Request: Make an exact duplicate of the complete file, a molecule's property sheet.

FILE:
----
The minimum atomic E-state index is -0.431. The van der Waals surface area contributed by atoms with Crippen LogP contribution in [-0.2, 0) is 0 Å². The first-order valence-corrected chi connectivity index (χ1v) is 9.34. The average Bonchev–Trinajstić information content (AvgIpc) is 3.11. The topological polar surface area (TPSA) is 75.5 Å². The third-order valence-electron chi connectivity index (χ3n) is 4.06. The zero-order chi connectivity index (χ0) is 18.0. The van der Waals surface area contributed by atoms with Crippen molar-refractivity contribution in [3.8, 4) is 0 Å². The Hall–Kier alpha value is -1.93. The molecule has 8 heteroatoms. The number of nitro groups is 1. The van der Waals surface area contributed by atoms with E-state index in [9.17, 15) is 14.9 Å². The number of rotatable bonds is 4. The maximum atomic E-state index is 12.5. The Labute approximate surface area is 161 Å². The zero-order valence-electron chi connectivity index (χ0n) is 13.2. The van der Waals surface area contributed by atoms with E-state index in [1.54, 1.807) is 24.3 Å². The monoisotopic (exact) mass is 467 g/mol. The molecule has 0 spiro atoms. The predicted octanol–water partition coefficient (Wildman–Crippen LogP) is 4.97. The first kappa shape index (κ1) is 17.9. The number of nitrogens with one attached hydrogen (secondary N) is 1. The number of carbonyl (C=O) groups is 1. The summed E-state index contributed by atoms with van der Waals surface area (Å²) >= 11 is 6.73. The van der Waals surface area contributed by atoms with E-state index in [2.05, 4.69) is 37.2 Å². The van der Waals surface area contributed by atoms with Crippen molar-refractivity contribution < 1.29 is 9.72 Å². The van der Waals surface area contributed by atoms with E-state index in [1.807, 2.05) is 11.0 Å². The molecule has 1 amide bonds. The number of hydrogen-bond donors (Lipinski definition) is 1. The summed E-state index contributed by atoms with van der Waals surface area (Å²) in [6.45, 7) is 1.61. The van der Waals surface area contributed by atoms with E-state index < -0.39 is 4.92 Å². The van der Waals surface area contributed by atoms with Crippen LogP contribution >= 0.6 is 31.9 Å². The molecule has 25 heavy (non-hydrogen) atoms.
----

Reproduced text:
The minimum atomic E-state index is -0.431. The van der Waals surface area contributed by atoms with Crippen LogP contribution in [-0.2, 0) is 0 Å². The first-order valence-corrected chi connectivity index (χ1v) is 9.34. The average Bonchev–Trinajstić information content (AvgIpc) is 3.11. The topological polar surface area (TPSA) is 75.5 Å². The third-order valence-electron chi connectivity index (χ3n) is 4.06. The zero-order chi connectivity index (χ0) is 18.0. The van der Waals surface area contributed by atoms with Crippen molar-refractivity contribution in [3.8, 4) is 0 Å². The Hall–Kier alpha value is -1.93. The molecule has 8 heteroatoms. The number of nitro groups is 1. The van der Waals surface area contributed by atoms with E-state index in [9.17, 15) is 14.9 Å². The number of rotatable bonds is 4. The maximum atomic E-state index is 12.5. The Labute approximate surface area is 161 Å². The zero-order valence-electron chi connectivity index (χ0n) is 13.2. The van der Waals surface area contributed by atoms with E-state index in [1.54, 1.807) is 24.3 Å². The monoisotopic (exact) mass is 467 g/mol. The molecule has 0 spiro atoms. The predicted octanol–water partition coefficient (Wildman–Crippen LogP) is 4.97. The first kappa shape index (κ1) is 17.9. The number of nitrogens with one attached hydrogen (secondary N) is 1. The number of carbonyl (C=O) groups is 1. The summed E-state index contributed by atoms with van der Waals surface area (Å²) >= 11 is 6.73. The van der Waals surface area contributed by atoms with E-state index in [2.05, 4.69) is 37.2 Å². The van der Waals surface area contributed by atoms with Crippen molar-refractivity contribution < 1.29 is 9.72 Å². The van der Waals surface area contributed by atoms with E-state index in [1.807, 2.05) is 11.0 Å². The molecule has 1 amide bonds. The number of hydrogen-bond donors (Lipinski definition) is 1. The summed E-state index contributed by atoms with van der Waals surface area (Å²) in [6.45, 7) is 1.61. The van der Waals surface area contributed by atoms with E-state index < -0.39 is 4.92 Å². The van der Waals surface area contributed by atoms with Crippen LogP contribution >= 0.6 is 31.9 Å². The molecule has 25 heavy (non-hydrogen) atoms.